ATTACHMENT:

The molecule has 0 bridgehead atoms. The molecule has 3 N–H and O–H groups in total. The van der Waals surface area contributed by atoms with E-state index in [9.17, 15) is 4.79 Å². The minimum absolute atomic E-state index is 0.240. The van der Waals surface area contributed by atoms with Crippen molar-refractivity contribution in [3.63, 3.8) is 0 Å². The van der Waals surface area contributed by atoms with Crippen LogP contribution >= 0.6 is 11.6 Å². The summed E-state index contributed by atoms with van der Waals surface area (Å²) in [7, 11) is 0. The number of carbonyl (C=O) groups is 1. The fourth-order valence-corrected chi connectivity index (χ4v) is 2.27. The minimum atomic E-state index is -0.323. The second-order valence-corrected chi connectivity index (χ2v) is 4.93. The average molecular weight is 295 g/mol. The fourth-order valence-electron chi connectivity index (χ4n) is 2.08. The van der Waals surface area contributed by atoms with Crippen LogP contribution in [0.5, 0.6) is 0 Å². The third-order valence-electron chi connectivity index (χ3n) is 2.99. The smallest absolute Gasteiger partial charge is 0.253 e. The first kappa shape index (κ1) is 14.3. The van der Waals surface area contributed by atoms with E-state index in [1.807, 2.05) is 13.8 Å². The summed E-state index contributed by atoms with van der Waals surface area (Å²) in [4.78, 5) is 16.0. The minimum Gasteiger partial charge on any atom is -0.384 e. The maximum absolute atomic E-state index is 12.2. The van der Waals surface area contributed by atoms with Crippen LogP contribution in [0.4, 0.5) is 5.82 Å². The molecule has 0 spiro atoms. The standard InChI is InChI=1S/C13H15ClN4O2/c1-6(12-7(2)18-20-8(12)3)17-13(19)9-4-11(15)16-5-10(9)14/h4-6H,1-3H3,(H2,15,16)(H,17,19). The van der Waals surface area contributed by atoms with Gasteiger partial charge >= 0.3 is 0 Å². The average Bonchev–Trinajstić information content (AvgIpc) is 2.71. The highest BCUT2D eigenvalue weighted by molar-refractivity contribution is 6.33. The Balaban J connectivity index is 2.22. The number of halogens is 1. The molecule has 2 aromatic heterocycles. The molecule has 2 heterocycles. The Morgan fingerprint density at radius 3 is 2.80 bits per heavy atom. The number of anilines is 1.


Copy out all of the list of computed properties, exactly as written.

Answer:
The molecule has 0 bridgehead atoms. The molecule has 3 N–H and O–H groups in total. The van der Waals surface area contributed by atoms with E-state index in [9.17, 15) is 4.79 Å². The minimum absolute atomic E-state index is 0.240. The van der Waals surface area contributed by atoms with Crippen molar-refractivity contribution in [3.63, 3.8) is 0 Å². The van der Waals surface area contributed by atoms with Crippen LogP contribution >= 0.6 is 11.6 Å². The summed E-state index contributed by atoms with van der Waals surface area (Å²) in [7, 11) is 0. The number of carbonyl (C=O) groups is 1. The fourth-order valence-corrected chi connectivity index (χ4v) is 2.27. The minimum atomic E-state index is -0.323. The second-order valence-corrected chi connectivity index (χ2v) is 4.93. The average molecular weight is 295 g/mol. The fourth-order valence-electron chi connectivity index (χ4n) is 2.08. The van der Waals surface area contributed by atoms with Crippen LogP contribution in [0.5, 0.6) is 0 Å². The third-order valence-electron chi connectivity index (χ3n) is 2.99. The smallest absolute Gasteiger partial charge is 0.253 e. The first kappa shape index (κ1) is 14.3. The van der Waals surface area contributed by atoms with E-state index in [1.807, 2.05) is 13.8 Å². The summed E-state index contributed by atoms with van der Waals surface area (Å²) in [4.78, 5) is 16.0. The minimum Gasteiger partial charge on any atom is -0.384 e. The maximum absolute atomic E-state index is 12.2. The van der Waals surface area contributed by atoms with Crippen LogP contribution in [0.4, 0.5) is 5.82 Å². The molecule has 0 spiro atoms. The standard InChI is InChI=1S/C13H15ClN4O2/c1-6(12-7(2)18-20-8(12)3)17-13(19)9-4-11(15)16-5-10(9)14/h4-6H,1-3H3,(H2,15,16)(H,17,19). The van der Waals surface area contributed by atoms with Gasteiger partial charge >= 0.3 is 0 Å². The average Bonchev–Trinajstić information content (AvgIpc) is 2.71. The highest BCUT2D eigenvalue weighted by molar-refractivity contribution is 6.33. The Balaban J connectivity index is 2.22. The number of halogens is 1. The molecule has 2 aromatic heterocycles. The molecule has 2 heterocycles. The Morgan fingerprint density at radius 3 is 2.80 bits per heavy atom. The number of anilines is 1.